Last night we had to dig for our water again and we were rather unfortunate. About midnight we found some water after digging for six hours. In the neighbourhood, there was a great number of oxen fastened up to picketing lines. They smelled our water, went half frantic, broke the lines and rushed our ‘wells’, with the result that they trampled all our holes in again in about two minutes. If there is a recording angel, I am afraid he was kept busy during the next hour. After we had got them driven away and tied up, we started afresh and got our tins filled with drinking water. It was then time for starting off again. We arrived at Lukigura River at 7.00pm. I am dog tired but I am considerably brightened up by finding there is a mail in and I have a letter and photograph from my wife. This is the first news from home for many weeks, although my wife writes every week.
It appears that this outflanking movement has been successful. The Huns have had to beat a hurried retreat from the position they held in the ‘gap’. There has been no serious fighting, Fritz being in too big a hurry to stop and argue. We hoped that he would have stopped, but apparently he decided to give us another chase. I wonder where his next stand will be. He knows how to choose a good position anyhow. This move was under the orders of General Smuts in person. He has been with us during the last fortnight or so, so the two ‘great’ men have been opposing each other, because General Von Lettow Vorbeck was in charge of the enemy column.
August 12th. 1916
We are away again this morning and pass through the gap which the Germans have held for the last few weeks. We had not time to view the fortifications closely, but one could see at a glance the strength of the position. At some distance in front of the trenches there was a belt of pointed stakes driven into the ground. The points of the stakes were breast high and they were fixed in the ground at such an angle that any attacking force would have impaled themselves on them. The belt was from 30 to 40 yards deep. To my mind, barbed wire is but a cobweb compared with these things. The gap itself is only 20 or 25 yards wide with the mountains towering up on either side. The place gives one the impression that it never could be captured by a frontal attack. Yet Colonel ‘Jerry’ Driscoll (of Driscoll’s Scouts, famous in the South African War), now in command of the 25th. Battalion (Frontiersmen) of the London Fusiliers, volunteered to capture the position with all that he had left of his battalion, about 300 men, all told. His offer was not accepted.
The road is fairly good along here, but of course we are hampered by obstacles which the Germans have left behind them. Huge trees have been felled across the road, whilst in places, the road has been blown up with road mines. These are trifling incidents compared with what we have experienced lately, so we make progress. By evening we arrive at a place which is marked on the map as Kanga.
August 13th. 1916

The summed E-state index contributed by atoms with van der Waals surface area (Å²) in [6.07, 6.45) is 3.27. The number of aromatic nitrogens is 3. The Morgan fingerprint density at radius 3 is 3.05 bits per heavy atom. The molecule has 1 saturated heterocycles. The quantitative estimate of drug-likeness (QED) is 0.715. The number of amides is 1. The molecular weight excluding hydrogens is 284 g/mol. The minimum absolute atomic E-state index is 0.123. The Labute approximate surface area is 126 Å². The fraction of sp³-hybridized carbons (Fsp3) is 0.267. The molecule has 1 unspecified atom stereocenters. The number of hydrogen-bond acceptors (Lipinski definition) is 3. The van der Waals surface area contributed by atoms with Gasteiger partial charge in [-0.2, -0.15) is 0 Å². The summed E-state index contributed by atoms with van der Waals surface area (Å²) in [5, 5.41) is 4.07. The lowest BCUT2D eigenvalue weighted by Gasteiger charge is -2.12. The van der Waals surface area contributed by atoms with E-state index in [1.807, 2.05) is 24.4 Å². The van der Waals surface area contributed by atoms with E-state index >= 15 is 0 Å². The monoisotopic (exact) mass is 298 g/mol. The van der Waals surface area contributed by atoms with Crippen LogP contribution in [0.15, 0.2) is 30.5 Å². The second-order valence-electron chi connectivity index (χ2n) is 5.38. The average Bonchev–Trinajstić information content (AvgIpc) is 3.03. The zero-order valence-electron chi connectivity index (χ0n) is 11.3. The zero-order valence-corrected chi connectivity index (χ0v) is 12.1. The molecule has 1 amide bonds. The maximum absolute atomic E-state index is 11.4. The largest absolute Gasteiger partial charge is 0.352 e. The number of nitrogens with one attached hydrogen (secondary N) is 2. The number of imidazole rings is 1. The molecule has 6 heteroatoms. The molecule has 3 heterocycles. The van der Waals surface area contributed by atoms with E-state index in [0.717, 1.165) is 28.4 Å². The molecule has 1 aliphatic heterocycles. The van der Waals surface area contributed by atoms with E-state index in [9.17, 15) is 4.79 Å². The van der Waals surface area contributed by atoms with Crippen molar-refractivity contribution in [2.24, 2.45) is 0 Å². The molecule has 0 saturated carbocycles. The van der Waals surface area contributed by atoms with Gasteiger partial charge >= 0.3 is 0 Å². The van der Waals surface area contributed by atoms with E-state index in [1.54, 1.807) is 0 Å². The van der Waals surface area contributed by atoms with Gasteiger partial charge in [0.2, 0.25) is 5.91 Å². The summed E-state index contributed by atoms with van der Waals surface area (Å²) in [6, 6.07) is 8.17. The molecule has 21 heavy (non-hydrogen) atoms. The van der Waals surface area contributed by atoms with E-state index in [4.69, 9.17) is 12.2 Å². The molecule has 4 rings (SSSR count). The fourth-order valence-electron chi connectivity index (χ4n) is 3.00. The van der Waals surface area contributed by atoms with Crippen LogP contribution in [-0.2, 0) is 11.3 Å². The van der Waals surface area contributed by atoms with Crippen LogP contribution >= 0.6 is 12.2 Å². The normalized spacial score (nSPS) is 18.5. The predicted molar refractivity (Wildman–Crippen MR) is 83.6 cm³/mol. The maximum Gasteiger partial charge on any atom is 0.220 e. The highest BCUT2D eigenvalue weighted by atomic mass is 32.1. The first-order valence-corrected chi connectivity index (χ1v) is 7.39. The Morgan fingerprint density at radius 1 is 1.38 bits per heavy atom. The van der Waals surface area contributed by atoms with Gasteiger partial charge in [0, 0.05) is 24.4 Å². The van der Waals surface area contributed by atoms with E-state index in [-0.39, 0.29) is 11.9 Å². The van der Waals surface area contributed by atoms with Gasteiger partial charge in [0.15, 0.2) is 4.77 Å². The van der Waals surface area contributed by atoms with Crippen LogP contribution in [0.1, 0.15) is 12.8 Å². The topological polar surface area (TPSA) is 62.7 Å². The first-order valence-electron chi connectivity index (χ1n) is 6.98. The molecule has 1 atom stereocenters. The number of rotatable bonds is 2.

We are away again this morning and encounter similar obstacles to yesterday, but we meet nothing to write home about, and in the evening we arrive at Turiana. We are hard on the heels of the enemy, and are making a lot of prisoners, who have not been able to keep up with the retreating column. This place is on a river, the name of which I do not know. It has been spanned by a large wooden bridge which has been burned down. In a case like this, all hands work to build a new bridge, working in reliefs, so that the work is continued night and day until the job is finished.
There is one consolation. If we are held up here for a few days, we have plenty of water so that we can wash, a luxury we have not enjoyed of late.
August 14th. 1916
We are busy bridge-building today. Splashing about in water waist high most of the day keeps one a little cooler than usual.
August 15th. 1916
Last night we had an experience which brought us in close touch with the insect world once more. A colony of ants had decide to emigrate and their line of march laid right across our little camping ground. I had turned in and was just dozing off to sleep when I felt something in my hair. I expected it was an ant or two, so simply rubbed the place and tried to get off to sleep again. However, I have some on my legs in a minute or so, and more in my hair, so I defy regulations and get a light.
What the light revealed, I am not likely to forget for a day or so. There are millions of black ants, all travelling like a huge army. Nothing seemed to stop them. They simply swarmed over every obstacle as if it did not exist. Our mosquito nets had been no protection to us. They had just come underneath them, through them and over the top in swarms. There were thousands of them in our clothing and on our bodies. Blankets, shirts, socks were full, while the ground was black with them. We had to pick up our things and make a dash for it until we got clear of the column. Then we had an hour or two at work, clearing ourselves of these little pests. Everyone in our outfit was treated the same, so the language was rather strong.